Buying a Home With Friends Gains Traction Among Millennials
With soaring home prices and incredibly low housing inventory, many first-time homebuyers are having an increasingly difficult time entering the housing market. Some have found a creative solution in their quest to purchase a home: co-buying with friends.
Fueling the trend is the fact that many Millennials are waiting longer to get married and have children — if they plan to do so at all. Some are burdened with large amounts of student loan debt and are unable to save for a down payment. In this ultra-hot housing market, many see homeownership as all but impossible.
The number of people who purchase a home with friends appears to be growing, although they still represent a small portion of homebuyers.
“Since 2014, when Millennials became the largest share of homebuyers in the U.S., the number of home and condo sales across the country by co-buyers has soared,” The Wall Street Journal says. “The number of co-buyers with different last names increased by 771% between 2014 and 2021, according to data from real-estate analytics firm Attom Data Solution.”
For some, it’s a dream come true.
“We split everything three ways, so it’s cheaper to live,” Amanda Scheider told NBC News. The 30-year-old owns a home in Gallatin, Tennessee, with close friends Kathy Keel, 30, and Stephanie Vandergrift, 28. “If you have good friends, you have a lot in common and you can pretty much hang out whenever... it’s like a permanent sleepover.”
The women bought the 3-bedroom, 2.5-bathroom home in 2020. It sits on 1.25 acres of land.
“We don’t have any plans to go anywhere,” Scheider said. “None of us are dating currently. We’re all focused on our careers. So for now, yeah, it’s for the foreseeable future. We plan to stay.”
Buying a House Is Becoming More Difficult
Last year was an unprecedented, record-breaking year for the housing market, which only made it more difficult for first-time buyers to enter the market.
The median national home sale price was $386,000 in June — an all-time high and up 24.4% year-over-year — while at the same time, inventory hit an all-time low, Redfin says. That month, there were only 1.38 million homes for sale on a seasonally adjusted basis, down 23.0% year-over-year.
There are other economic factors that make it difficult for younger generations to buy a home, including the fact that home prices have risen at a much higher rate than incomes.
After accounting for inflation, median home prices increased by 121% from 1960 to 2017, while median household income only increased by 29%, according to a Clever Real Estate report. Median gross rent increased by 72% during that 57-year period, also far outpacing income.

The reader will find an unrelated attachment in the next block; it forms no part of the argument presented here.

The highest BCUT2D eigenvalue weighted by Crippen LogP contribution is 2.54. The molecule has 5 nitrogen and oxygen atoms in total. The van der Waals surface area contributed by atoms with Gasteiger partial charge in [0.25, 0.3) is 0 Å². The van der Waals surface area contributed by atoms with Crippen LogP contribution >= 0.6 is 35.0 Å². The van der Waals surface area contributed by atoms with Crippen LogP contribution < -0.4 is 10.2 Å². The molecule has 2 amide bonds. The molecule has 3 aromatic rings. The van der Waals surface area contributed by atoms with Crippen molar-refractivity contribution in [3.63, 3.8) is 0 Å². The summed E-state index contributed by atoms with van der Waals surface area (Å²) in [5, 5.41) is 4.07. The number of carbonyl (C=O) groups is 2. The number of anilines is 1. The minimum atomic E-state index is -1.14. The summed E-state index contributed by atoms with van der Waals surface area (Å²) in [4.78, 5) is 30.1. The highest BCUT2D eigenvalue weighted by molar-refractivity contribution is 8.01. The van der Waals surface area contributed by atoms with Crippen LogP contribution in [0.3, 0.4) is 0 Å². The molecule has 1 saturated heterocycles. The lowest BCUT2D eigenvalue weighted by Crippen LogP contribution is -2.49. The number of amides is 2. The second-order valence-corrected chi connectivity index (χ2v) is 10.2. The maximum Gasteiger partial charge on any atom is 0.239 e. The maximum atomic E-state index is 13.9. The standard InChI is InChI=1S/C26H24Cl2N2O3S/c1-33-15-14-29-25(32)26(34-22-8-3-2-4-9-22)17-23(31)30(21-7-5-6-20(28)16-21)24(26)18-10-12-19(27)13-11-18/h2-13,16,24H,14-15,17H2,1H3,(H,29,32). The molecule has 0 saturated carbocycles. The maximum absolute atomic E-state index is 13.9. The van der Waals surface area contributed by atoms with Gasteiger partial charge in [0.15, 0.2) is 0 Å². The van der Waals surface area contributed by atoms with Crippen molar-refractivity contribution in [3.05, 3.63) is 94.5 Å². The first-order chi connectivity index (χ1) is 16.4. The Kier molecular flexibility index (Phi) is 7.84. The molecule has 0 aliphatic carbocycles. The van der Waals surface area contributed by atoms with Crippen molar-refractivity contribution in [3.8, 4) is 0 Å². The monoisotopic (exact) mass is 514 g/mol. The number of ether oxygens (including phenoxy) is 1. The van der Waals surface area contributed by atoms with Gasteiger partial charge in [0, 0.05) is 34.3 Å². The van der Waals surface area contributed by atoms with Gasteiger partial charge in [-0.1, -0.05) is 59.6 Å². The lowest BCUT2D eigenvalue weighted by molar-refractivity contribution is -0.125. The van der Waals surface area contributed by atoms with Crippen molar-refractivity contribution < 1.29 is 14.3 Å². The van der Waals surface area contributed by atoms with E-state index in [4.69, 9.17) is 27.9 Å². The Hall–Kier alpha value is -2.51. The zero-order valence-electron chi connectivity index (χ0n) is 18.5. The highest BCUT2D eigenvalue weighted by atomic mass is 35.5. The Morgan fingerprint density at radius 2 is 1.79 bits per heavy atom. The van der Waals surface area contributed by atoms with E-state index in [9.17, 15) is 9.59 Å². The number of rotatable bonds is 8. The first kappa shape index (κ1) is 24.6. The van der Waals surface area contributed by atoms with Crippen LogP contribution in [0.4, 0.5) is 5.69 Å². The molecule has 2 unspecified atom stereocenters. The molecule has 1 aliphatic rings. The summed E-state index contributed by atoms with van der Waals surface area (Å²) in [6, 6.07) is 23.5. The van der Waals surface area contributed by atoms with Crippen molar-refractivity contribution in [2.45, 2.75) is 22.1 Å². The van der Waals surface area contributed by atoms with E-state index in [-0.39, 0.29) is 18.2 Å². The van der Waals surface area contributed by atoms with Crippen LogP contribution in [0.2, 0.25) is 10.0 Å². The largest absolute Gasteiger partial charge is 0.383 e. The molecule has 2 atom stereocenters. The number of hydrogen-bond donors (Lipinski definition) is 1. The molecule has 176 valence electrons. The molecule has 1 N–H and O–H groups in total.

Although some younger Americans have begun to close the wealth gap with older generations, they’re still lagging behind. Many are also struggling to pay off massive amounts of student loan debt.
‘Let’s Go Buy a Home Together’
The growing number of people who are buying a home with a friend or a partner is part of a larger decline in married homebuyers.
About 60% of homebuyers are married couples, down from 81% in 1985, according to the National Association of REALTORS®’ 2021 Profile of Homebuyers and Sellers.
The COVID-19 pandemic also likely fueled first-time homebuyers' desire to make the leap into homeownership, even if it meant buying with a friend.
“During the pandemic, people have been renting and they may have wanted more space, and so they looked at, perhaps, their roommate and decided, ‘Let’s go buy a home together,’” Jessica Lautz, NAR’s Vice President of Demographics and Behavioral Insights, told The Journal.
Buying a home with a friend, family member, or unmarried partner can present some legal and logistical challenges, though.
The New York Times recommended that anyone considering it ask themselves these four questions:
- How will you divide ownership and equity? Who will hold the mortgage?
- How will you handle household repairs, upgrades, and labor?
- What happens if the relationship or friendship ends?
- How formal do you want your co-ownership agreement to be?
From a legal perspective, there are two main types of co-ownership: joint tenancy and tenancy in common.
“A joint tenancy is more popular among unmarried couples or family members, because it allows owners to pass along their ownership rights to their co-owners in the event of their death,” The Journal explains. “Tenancy-in-common agreements are more popular between friends and roommates who prefer their ownership to pass to their heirs rather than their co-owners.”
Anyone who’s interested in buying a house with a friend has a lot to consider — it isn’t a step to be taken lightly. After hashing out the details of their co-buyer, experts recommend creating a formal agreement in consultation with a lawyer.
“We have to assume that people’s lives will change,” Andy Sirkin, a real-estate attorney specializing in co-ownership, told The Journal. “You want to be able to drop back or fall back on this document, and you want that document to give you a solution.”
In addition to legal concerns, co-buyers will need to make sure that they have good conflict-resolution skills, much like in any roommate situation. With homeownership, there will always be financial and household tasks that have to be delegated among the owners.
The bottom line: For first-time buyers who feel priced out of the housing market, buying a home with a friend could be their ticket to homeownership.
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